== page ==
Hepatitis B virus (HBV) is a para-retrovirus or retroid virus that contains a double-stranded DNA genome and replicates this DNA via reverse transcription of a RNA pregenome. Viral reverse transcription takes place within a capsid upon packaging of the RNA and the viral reverse transcriptase. A major characteristic of HBV replication is the selection of capsids containing the double-stranded DNA, but not those containing the RNA or the single-stranded DNA replication intermediate, for envelopment during virion secretion. The complete HBV virion particles thus contain an outer envelope, studded with viral envelope proteins, that encloses the capsid, which, in turn, encapsidates the double-stranded DNA genome. Furthermore, HBV morphogenesis is characterized by the release of subviral particles that are several orders of magnitude more abundant than the complete virions. One class of subviral particles are the classical surface antigen particles (Australian antigen) that contain only the viral envelope proteins, whereas the more recently discovered genome-free (empty) virions contain both the envelope and capsid but no genome. In addition, recent evidence suggests that low levels of RNA-containing particles may be released, after all. We will summarize what is currently known about how the complete and incomplete HBV particles are assembled. We will discuss briefly the functions of the subviral particles, which remain largely unknown. Finally, we will explore the utility of the subviral particles, particularly, the potential of empty virions and putative RNA virions as diagnostic markers and the potential of empty virons as a vaccine candidate.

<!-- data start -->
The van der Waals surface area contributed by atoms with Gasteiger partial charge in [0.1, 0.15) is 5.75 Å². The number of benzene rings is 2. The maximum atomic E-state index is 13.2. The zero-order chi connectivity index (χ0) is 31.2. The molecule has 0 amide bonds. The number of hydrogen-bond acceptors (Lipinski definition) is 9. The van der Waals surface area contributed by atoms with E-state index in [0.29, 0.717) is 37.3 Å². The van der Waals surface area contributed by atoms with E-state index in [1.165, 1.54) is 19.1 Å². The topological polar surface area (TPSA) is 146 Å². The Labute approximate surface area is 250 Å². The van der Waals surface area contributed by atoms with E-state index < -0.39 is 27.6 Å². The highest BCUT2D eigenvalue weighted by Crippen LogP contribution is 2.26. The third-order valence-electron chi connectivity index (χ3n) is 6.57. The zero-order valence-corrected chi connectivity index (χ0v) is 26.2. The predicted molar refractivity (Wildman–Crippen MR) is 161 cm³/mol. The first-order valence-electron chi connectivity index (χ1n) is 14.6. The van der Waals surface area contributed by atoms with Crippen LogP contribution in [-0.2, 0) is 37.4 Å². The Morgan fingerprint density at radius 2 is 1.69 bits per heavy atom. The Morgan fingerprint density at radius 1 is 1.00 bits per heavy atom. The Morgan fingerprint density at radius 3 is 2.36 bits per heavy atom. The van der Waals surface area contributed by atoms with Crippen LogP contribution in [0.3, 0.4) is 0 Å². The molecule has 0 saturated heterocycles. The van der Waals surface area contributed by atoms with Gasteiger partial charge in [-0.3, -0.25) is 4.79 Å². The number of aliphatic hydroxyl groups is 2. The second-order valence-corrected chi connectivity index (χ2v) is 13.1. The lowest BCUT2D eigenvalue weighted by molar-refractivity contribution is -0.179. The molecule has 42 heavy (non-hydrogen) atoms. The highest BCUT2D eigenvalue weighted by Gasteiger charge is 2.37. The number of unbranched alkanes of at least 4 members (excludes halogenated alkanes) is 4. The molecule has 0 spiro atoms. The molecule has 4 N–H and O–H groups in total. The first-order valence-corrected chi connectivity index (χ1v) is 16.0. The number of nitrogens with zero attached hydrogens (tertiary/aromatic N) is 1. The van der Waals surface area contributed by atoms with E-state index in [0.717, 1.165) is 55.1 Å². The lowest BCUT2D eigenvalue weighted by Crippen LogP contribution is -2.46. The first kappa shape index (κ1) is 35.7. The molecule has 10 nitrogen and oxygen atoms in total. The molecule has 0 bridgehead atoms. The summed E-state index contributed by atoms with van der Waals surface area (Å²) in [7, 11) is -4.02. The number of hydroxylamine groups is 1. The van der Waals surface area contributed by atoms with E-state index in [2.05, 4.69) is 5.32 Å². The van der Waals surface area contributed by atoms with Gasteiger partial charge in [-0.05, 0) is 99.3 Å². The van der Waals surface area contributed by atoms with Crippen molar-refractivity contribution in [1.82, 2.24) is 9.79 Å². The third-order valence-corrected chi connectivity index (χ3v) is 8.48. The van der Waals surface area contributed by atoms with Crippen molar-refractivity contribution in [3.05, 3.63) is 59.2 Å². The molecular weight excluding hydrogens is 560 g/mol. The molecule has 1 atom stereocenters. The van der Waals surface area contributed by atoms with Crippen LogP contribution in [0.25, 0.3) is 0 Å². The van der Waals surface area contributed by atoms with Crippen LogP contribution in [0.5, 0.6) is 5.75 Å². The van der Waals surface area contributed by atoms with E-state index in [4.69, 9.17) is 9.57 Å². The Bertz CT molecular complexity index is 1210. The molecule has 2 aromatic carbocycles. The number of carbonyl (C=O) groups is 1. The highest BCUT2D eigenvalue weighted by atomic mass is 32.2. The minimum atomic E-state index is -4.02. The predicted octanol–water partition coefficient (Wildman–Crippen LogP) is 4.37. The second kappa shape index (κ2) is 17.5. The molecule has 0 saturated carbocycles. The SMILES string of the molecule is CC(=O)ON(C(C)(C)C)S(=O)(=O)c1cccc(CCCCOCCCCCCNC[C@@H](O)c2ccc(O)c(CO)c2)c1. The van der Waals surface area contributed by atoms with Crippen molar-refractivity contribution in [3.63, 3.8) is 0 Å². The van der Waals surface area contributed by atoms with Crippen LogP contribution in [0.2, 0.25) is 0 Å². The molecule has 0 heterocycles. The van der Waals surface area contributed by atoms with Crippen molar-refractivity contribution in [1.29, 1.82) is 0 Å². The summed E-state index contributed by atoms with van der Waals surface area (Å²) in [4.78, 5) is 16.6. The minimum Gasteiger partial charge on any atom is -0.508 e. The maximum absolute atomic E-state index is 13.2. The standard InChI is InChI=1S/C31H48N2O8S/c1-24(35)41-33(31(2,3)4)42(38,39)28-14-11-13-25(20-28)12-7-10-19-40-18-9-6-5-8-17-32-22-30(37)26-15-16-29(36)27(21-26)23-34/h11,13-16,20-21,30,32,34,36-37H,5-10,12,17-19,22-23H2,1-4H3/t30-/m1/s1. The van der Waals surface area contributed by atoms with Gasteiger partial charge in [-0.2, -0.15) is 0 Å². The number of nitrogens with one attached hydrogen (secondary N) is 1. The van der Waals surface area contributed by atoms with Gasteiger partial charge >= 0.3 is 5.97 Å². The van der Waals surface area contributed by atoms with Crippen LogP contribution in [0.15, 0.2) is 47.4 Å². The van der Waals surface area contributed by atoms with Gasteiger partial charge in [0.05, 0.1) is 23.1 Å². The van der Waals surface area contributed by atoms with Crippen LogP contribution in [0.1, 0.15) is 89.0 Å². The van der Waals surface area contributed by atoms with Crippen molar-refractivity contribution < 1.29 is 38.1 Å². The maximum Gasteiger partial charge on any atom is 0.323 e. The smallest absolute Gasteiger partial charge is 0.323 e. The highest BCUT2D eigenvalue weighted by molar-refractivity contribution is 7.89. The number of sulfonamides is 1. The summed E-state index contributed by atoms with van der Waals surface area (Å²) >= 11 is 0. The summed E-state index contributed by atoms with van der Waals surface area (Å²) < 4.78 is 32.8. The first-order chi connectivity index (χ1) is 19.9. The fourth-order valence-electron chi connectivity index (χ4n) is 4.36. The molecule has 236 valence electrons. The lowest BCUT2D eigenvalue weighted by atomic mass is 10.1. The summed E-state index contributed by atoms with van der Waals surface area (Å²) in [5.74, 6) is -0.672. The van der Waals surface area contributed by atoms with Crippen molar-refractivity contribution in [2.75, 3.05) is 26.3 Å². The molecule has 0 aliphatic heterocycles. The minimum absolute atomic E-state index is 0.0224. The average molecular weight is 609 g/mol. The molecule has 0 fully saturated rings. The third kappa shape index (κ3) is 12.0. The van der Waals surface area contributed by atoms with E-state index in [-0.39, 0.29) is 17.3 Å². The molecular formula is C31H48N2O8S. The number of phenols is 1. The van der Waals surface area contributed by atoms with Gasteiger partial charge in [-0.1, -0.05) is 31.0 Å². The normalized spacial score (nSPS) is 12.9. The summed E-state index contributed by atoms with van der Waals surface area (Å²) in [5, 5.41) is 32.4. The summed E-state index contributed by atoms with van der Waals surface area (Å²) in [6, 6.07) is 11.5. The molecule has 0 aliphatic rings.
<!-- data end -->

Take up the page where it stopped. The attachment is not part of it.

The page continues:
All Science Journal Classification (ASJC) codes
- Infectious Diseases